It means that all solutions in this source control repo would all end up downloading their nuget packages, and looking for their nuget references, in the same folder.  This means that when SolutionA downloads it’s nuget packages, it the same spot where SolutionB would download it’s packages, so ProjectX will find what it needs not matter if it’s in SolutionA or SolutionB.

To make this work here is what I had to do.  First I needed to return the solutions to the “wrong” way of doing package restore.  This means right clicking on the solution in VS.Net and picking “Enable Nuget Package Restore”.  This will create a .nuget folder under the solution which will contain a Nuget.config file.  In this file you need to add the <config> node shown below.

<?xml version="1.0" encoding="utf-8"?>
<add key="disableSourceControlIntegration" value="true" />
<add key="repositoryPath" value="..\..\..\..\..\..\CommonPackages" />

Any change to Nuget.config requires a VS.Net restart to take effect.  Once you restart VS.Net nuget will be looking in this new “CommonPackages” folder for it’s nuget packages.  But your projects aren’t looking for their DLLs there.  The easy way to solve this is to just run the Package Manager Console and issue the command:

update-package -reinstall

This will not only download all the nuget packages your solution references, but it will reassign those references so that they are now pointing to the new location, “CommonPackages” in this case.



I was not able to find a way to do anything equivalent using the nuget.exe program from outside visual studio.  If that WERE possible, then I think this would have been a possible solution to my original problem, because unlike running “nuget.exe restore”, this command actually DOES change where the solution’s projects look for their DLLs. 

Nuget: Switching from "Enable Package Restore" to "Automatic Package Restore"

So it seems that starting with Nuget 2.7 and Visual Studio 2013, it’s no longer advised to use the “Enable NuGet Package Restore” feature (see image below). 


Why?  Well now there is “Automatic Package Restore”, which is a feature that allows VS 2013 to automatically download missing packages as part of the build.  Again, see the image below.


But… there are a few catches.

First, this means that any build servers that use MSBuild will no longer automatically download missing packages.  You’ll need to script that out using “nuget.exe restore”.  (The positive side of this is that in some situations, like ours, the Enable Package Restore option was causing conflicts in our build server.  I won’t go into details but it had to do with multiple solutions referencing the same projects and bad HintPath values getting set.

Second, you need to go through some pains to extricate yourself from “Enable Package Restore” before you can successfully work with “Automatic Package Restore”.

What pains you ask?

Well first in your solution you should delete the .nuget/Nuget.exe and .nuget/Nuget.targets files.

Second, your project files (vbproj, csproj etc) you should remove these lines:



<Import Project="$(SolutionDir)\.nuget\NuGet.targets" Condition="Exists('$(SolutionDir)\.nuget\NuGet.targets')" />

<Target Name="EnsureNuGetPackageBuildImports" BeforeTargets="PrepareForBuild">  
        <ErrorText>This project references NuGet package(s) that are missing on this computer. Enable NuGet Package Restore to download them.  For more information, see The missing file is {0}.</ErrorText>  
    <Error Condition="!Exists('$(SolutionDir)\.nuget\NuGet.targets')" Text="$([System.String]::Format('$(ErrorText)', '$(SolutionDir)\.nuget\NuGet.targets'))" />

.csharpcode, .csharpcode pre
font-size: small;
color: black;
font-family: consolas, “Courier New”, courier, monospace;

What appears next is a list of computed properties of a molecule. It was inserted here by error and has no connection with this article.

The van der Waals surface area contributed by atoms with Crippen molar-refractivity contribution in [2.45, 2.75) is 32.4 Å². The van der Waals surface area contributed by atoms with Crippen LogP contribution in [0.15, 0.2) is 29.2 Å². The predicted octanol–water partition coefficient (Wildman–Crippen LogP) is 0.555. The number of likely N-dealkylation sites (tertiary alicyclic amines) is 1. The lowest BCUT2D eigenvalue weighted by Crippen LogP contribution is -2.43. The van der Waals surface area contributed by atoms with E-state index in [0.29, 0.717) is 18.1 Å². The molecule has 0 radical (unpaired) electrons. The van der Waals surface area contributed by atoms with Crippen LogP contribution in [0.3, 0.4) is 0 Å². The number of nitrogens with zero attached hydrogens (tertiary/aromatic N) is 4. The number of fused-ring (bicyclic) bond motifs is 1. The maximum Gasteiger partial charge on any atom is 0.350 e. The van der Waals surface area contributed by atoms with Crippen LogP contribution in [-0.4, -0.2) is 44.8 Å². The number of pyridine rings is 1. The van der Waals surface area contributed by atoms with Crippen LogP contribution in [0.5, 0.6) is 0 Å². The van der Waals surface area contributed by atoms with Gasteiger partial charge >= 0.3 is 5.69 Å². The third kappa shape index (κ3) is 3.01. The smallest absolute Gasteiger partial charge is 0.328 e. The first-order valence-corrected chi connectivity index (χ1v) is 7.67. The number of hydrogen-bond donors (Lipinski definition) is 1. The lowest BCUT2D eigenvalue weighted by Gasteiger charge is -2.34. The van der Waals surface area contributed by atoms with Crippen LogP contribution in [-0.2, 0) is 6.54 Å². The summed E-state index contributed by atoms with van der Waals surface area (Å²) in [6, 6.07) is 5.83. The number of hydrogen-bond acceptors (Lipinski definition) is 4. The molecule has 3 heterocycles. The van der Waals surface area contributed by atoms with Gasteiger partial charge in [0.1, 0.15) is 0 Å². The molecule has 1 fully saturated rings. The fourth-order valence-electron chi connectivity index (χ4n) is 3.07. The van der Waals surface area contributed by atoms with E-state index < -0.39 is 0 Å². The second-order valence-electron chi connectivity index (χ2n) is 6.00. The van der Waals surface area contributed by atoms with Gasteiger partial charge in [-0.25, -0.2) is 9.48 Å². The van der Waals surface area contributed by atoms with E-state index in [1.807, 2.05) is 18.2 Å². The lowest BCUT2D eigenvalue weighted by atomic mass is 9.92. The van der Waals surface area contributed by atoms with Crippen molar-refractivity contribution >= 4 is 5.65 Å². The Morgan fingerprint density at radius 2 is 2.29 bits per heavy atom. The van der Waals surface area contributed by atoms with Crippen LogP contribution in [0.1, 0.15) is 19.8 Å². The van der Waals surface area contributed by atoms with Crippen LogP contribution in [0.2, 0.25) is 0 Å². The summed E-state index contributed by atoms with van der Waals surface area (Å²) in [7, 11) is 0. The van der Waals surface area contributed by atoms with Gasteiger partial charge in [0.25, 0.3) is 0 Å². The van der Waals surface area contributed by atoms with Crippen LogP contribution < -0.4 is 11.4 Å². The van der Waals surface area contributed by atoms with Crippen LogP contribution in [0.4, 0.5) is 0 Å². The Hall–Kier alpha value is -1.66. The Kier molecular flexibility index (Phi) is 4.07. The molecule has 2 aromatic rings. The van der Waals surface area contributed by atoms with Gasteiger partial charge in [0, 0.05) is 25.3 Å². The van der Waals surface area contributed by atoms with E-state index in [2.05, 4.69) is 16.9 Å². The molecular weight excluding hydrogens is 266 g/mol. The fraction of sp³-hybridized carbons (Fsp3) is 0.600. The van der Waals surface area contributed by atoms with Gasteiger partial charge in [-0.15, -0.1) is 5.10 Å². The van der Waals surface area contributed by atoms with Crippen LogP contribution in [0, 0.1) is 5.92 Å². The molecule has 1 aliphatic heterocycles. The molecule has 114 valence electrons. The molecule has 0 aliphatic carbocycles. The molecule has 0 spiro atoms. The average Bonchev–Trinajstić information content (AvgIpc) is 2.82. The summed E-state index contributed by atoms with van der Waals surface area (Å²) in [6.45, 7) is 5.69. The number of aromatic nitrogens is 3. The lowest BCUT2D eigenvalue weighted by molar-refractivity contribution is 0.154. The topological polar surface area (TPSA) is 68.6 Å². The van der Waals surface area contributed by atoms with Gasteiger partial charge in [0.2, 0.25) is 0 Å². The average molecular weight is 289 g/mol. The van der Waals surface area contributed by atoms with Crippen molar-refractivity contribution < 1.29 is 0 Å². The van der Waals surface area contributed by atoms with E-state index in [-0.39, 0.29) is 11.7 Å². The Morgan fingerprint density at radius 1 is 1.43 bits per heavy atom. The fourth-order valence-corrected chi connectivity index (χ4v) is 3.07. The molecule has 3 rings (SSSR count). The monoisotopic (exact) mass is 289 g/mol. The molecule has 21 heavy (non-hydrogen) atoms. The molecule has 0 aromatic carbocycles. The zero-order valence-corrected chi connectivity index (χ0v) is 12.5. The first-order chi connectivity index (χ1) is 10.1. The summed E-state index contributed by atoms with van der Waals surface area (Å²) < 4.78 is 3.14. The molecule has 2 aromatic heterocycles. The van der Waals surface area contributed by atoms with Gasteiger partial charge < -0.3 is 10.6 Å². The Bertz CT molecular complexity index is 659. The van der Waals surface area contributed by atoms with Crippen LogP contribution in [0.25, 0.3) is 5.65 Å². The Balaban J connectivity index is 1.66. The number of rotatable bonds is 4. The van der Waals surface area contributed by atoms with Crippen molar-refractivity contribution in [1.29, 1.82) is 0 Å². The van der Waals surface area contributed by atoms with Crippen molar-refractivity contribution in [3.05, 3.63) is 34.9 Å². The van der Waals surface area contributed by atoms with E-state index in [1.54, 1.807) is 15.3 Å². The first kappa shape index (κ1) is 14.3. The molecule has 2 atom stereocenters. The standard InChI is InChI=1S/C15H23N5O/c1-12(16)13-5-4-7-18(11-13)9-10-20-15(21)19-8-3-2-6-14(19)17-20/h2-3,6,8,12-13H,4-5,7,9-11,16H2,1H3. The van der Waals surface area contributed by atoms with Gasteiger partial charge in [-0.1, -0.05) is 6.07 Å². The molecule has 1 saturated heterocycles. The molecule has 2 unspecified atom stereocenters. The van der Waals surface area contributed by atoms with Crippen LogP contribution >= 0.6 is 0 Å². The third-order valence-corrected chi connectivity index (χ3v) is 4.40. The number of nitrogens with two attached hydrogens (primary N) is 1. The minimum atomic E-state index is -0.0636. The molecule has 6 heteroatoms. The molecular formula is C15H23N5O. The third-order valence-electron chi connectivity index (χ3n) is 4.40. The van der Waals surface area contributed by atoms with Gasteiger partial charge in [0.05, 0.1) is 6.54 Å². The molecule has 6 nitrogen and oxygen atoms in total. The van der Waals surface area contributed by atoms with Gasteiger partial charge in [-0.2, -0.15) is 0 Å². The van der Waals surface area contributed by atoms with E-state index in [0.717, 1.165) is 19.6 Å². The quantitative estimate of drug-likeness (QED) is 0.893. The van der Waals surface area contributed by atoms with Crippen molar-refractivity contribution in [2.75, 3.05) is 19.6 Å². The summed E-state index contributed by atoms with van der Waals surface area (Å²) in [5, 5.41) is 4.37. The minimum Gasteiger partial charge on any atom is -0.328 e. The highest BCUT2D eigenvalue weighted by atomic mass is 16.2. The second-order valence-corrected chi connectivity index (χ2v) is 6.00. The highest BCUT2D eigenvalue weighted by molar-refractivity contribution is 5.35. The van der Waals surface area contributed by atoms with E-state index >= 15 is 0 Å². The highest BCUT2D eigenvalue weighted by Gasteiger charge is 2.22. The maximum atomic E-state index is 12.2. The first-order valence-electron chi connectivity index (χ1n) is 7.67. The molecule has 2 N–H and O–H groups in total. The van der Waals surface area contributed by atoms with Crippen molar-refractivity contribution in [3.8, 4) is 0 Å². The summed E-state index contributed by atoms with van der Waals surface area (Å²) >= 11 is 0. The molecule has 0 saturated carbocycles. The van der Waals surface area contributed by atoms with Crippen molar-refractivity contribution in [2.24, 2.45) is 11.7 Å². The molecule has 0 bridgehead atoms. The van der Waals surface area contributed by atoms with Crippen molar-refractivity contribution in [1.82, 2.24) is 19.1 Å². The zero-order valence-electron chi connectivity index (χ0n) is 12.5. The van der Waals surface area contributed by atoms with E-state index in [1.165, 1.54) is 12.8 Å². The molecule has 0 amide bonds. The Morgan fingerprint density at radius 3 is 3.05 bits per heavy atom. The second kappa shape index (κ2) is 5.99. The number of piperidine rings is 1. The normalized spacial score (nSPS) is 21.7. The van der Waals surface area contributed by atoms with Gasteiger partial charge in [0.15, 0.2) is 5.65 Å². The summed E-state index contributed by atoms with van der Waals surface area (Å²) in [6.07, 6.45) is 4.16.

background-color: #ffffff;
/*white-space: pre;*/
.csharpcode pre { margin: 0em; }
.csharpcode .rem { color: #008000; }
.csharpcode .kwrd { color: #0000ff; }
.csharpcode .str { color: #006080; }
.csharpcode .op { color: #0000c0; }
.csharpcode .preproc { color: #cc6633; }
.csharpcode .asp { background-color: #ffff00; }
.csharpcode .html { color: #800000; }
.csharpcode .attr { color: #ff0000; }
.csharpcode .alt
background-color: #f4f4f4;
width: 100%;
margin: 0em;
.csharpcode .lnum { color: #606060; }

Actually I’m not sure if the first part dealing with the RestorePackages element needs to be removed.  I had found a few people saying you should remove it, but leaving it seems to not cause any problems (for me).

If you are doing a build and you get seeing errors like this:

Error    2    This project references NuGet package(s) that are missing on this computer. Enable NuGet Package Restore to download them.  For more information, see The missing file is C:\Data\Whatever\\.nuget\NuGet.targets.   

Then it means that you have some of the stuff in the project file still and you need to remove it before you can try building.

After doing this, if you then delete your solutions Packages folder and do a rebuild you should see Visual Studio automatically downloading the missing packages:


There have been a couple times where it seemed after making these changes I needed to close Visual Studio and reopen it.  But after that everything worked.

Problems getting Forms Authentication to work with a child MVC application

Recently we had an issue where we were trying to create an MVC (I think MVC5) web app that was going to be a virtual application off of a parent .net webforms application. By this I mean that the root of the site was a webforms app, and the new MVC app being created was ~/Whatever.

We were having some problems getting the authentication ticket from the parent site to work in the new MVC app. Both sites were running under the same app pool. We had other apps running the same way without problem. What was the issue?

Well, I believe it turned out to be that the MVC app specified .net 4.5 in it’s web.config file, while the root application was running with .net 4.0. The problem line was:

<httpRuntime targetFramework=”4.5″ />

As soon as we removed that line from the web.config it started working.

This stackoverflow post seems to suggest the same thing (not the answer with 3 upvotes, the one with 26).

It says:

If your forms authentication ticket needs to be shared between applications using an older version of the .NET framework, you must explicitly configure your .NET 4.5 apps to use the earlier machine compatibility modes, or they will not be able to encrypt/decrypt the forms authentication ticket.

In your .net 4.5 application’s web.config, set the compatibility mode attribute:

<machineKey compatibilityMode=”Framework20SP2″ />

This will allow your .NET 4.5 apps to work with forms authentication tickets generated by earlier .NET versions.

Note: If any of your servers do not have .NET Framework 2.0 SP2 installed, you will need to set the compatibility mode to “Framework20SP1” instead.

We didn’t do this exact same fix, we just removed the one line from the new webapp’s web.config, but it sounds like the same problem.